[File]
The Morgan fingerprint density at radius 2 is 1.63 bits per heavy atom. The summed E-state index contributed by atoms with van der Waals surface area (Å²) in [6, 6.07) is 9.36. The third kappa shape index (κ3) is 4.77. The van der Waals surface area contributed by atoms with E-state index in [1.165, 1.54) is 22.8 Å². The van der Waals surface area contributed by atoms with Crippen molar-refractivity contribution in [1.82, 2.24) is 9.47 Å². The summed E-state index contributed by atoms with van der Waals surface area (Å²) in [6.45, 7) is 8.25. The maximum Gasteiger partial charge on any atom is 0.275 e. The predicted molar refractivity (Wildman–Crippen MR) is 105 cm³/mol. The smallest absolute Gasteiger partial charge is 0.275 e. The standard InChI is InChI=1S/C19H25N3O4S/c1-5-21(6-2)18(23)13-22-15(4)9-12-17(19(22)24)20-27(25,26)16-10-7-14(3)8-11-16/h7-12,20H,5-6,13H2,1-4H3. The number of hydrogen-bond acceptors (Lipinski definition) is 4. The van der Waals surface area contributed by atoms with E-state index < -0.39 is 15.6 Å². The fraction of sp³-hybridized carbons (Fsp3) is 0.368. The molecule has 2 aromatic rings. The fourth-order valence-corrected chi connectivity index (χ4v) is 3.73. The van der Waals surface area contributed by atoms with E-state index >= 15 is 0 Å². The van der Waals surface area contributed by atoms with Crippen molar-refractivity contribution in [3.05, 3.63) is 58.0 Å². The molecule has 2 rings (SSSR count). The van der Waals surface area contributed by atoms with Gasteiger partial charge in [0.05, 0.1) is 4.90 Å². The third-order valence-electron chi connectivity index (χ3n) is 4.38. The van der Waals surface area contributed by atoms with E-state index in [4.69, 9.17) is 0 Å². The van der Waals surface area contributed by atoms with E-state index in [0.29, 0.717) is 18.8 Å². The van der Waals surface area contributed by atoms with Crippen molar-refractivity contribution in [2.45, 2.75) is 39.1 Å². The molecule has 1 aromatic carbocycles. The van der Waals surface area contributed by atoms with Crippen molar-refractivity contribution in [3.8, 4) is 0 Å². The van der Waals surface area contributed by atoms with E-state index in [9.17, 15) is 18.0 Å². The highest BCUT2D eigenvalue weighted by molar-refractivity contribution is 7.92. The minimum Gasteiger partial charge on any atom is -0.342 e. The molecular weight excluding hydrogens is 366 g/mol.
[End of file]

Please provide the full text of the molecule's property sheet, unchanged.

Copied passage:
The Morgan fingerprint density at radius 2 is 1.63 bits per heavy atom. The summed E-state index contributed by atoms with van der Waals surface area (Å²) in [6, 6.07) is 9.36. The third kappa shape index (κ3) is 4.77. The van der Waals surface area contributed by atoms with E-state index in [1.165, 1.54) is 22.8 Å². The van der Waals surface area contributed by atoms with Crippen molar-refractivity contribution in [1.82, 2.24) is 9.47 Å². The summed E-state index contributed by atoms with van der Waals surface area (Å²) in [6.45, 7) is 8.25. The maximum Gasteiger partial charge on any atom is 0.275 e. The predicted molar refractivity (Wildman–Crippen MR) is 105 cm³/mol. The smallest absolute Gasteiger partial charge is 0.275 e. The standard InChI is InChI=1S/C19H25N3O4S/c1-5-21(6-2)18(23)13-22-15(4)9-12-17(19(22)24)20-27(25,26)16-10-7-14(3)8-11-16/h7-12,20H,5-6,13H2,1-4H3. The number of hydrogen-bond acceptors (Lipinski definition) is 4. The van der Waals surface area contributed by atoms with E-state index < -0.39 is 15.6 Å². The fraction of sp³-hybridized carbons (Fsp3) is 0.368. The molecule has 2 aromatic rings. The fourth-order valence-corrected chi connectivity index (χ4v) is 3.73. The van der Waals surface area contributed by atoms with E-state index >= 15 is 0 Å². The van der Waals surface area contributed by atoms with Crippen molar-refractivity contribution in [3.05, 3.63) is 58.0 Å². The molecule has 2 rings (SSSR count). The van der Waals surface area contributed by atoms with Gasteiger partial charge in [0.05, 0.1) is 4.90 Å². The third-order valence-electron chi connectivity index (χ3n) is 4.38. The van der Waals surface area contributed by atoms with E-state index in [4.69, 9.17) is 0 Å². The van der Waals surface area contributed by atoms with E-state index in [0.29, 0.717) is 18.8 Å². The van der Waals surface area contributed by atoms with Crippen molar-refractivity contribution in [2.45, 2.75) is 39.1 Å². The molecule has 1 aromatic carbocycles. The van der Waals surface area contributed by atoms with Crippen molar-refractivity contribution in [3.8, 4) is 0 Å². The van der Waals surface area contributed by atoms with E-state index in [9.17, 15) is 18.0 Å². The highest BCUT2D eigenvalue weighted by molar-refractivity contribution is 7.92. The minimum Gasteiger partial charge on any atom is -0.342 e. The molecular weight excluding hydrogens is 366 g/mol.